The Centre for Data Ethics and Innovation (CDEI) is partnering with the defence and security-focused Think Tank the Royal United Services Institute (RUSI) to carry out research into the potential for algorithmic bias in policing and how to ensure adequate oversight of these technologies.
RUSI will now conduct independent research into the potential for bias to occur in predictive analytics technologies being developed by police forces as part of the Think Tank’s wider review into bias in algorithmic decision-making.
The organisations recently held discussions which brought together police forces, civil society organisations, academics and policymakers to discuss the use of algorithms in policing, the potential for bias and how the regulatory and governance environment can be improved. Earlier talks, held in partnership with TechUK, looked to explore the role of technology providers in this space.
Attendees discussed a wide range of issues including:
Benefits and risks of predictive analytics in policing: One of the benefits discussed was the potential for predictive analytics to help police better manage and gain insights from their data. However, the potential for biased outcomes against certain groups (if the algorithm were trained on historic police data) was noted as a risk
Impact on individuals’ civil liberties and Human Rights: There was discussion of the important implications these technologies can have, if unchecked, on individuals’ civil liberties and Human Rights. Consensus was reached on the need to conduct meaningful public engagement before rolling out these tools, and in particular with the groups most likely to be affected by them
Challenges of sharing data across agencies: The need for police to work with local authorities in order to have access to greater data sets and develop tools to provide a better picture of trends, such as the drivers behind youth violence, were debated. Many attendees stressed concerns around how this could lead to further surveillance and data protection issues as well as being somewhat challenging to implement in practice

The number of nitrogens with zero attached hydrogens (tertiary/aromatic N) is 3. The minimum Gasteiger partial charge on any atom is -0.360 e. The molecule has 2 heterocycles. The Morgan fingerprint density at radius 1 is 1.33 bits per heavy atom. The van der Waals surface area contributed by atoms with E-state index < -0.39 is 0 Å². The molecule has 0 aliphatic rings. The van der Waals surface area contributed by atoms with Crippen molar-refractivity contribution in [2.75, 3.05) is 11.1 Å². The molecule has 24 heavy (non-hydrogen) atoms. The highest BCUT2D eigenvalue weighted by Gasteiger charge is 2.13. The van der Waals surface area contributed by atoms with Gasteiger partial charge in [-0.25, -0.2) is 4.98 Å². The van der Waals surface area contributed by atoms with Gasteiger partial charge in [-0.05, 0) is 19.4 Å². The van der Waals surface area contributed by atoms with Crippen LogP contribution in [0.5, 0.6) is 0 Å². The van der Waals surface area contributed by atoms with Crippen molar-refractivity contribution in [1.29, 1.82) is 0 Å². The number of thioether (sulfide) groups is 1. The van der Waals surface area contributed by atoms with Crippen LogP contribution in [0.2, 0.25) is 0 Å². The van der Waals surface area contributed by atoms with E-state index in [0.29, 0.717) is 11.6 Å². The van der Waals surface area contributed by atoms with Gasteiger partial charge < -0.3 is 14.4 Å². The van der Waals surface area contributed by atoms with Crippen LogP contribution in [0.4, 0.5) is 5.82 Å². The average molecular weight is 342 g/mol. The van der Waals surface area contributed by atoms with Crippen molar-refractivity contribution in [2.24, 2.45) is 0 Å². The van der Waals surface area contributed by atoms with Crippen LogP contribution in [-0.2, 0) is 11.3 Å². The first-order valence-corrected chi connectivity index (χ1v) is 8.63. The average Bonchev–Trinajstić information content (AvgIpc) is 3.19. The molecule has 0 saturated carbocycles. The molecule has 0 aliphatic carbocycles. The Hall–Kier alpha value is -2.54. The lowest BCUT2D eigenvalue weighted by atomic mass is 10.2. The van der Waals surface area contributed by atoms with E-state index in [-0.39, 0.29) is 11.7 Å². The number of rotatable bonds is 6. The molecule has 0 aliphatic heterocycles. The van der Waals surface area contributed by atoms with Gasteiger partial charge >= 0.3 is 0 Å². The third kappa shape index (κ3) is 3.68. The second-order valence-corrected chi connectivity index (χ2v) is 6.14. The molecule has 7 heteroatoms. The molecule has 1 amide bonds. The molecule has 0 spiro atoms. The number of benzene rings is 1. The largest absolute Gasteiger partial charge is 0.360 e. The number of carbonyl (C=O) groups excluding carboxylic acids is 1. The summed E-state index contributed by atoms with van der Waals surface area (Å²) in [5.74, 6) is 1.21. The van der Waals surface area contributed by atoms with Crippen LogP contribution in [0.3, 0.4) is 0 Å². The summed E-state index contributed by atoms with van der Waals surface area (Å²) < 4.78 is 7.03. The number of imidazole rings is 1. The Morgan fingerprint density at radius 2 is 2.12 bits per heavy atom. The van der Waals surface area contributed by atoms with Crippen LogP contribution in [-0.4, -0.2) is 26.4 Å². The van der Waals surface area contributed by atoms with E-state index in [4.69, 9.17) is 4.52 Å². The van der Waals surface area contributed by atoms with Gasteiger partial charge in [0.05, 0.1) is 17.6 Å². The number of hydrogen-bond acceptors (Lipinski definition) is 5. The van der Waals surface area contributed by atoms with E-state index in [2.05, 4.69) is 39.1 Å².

The need for a consistent and nationwide approach: The importance of consistency in developing this technology was emphasised. There were different views expressed about which body would need to drive this approach, but there were strong calls for clearer oversight and governance in this area
The CDEI will use the findings of this research to co-develop, with the policing sector, a Code of Practice for the trialling of predictive analytical technology in policing. The Code will seek to mitigate algorithmic bias and address wider ethical concerns.
RUSI will publish its initial research findings in September alongside the CDEI’s draft Code of Practice, which will then be circulated for consultation. The CDEI is set to publish its final report on the review into bias in algorithmic decision-making, including recommendations to the Government, in March next year.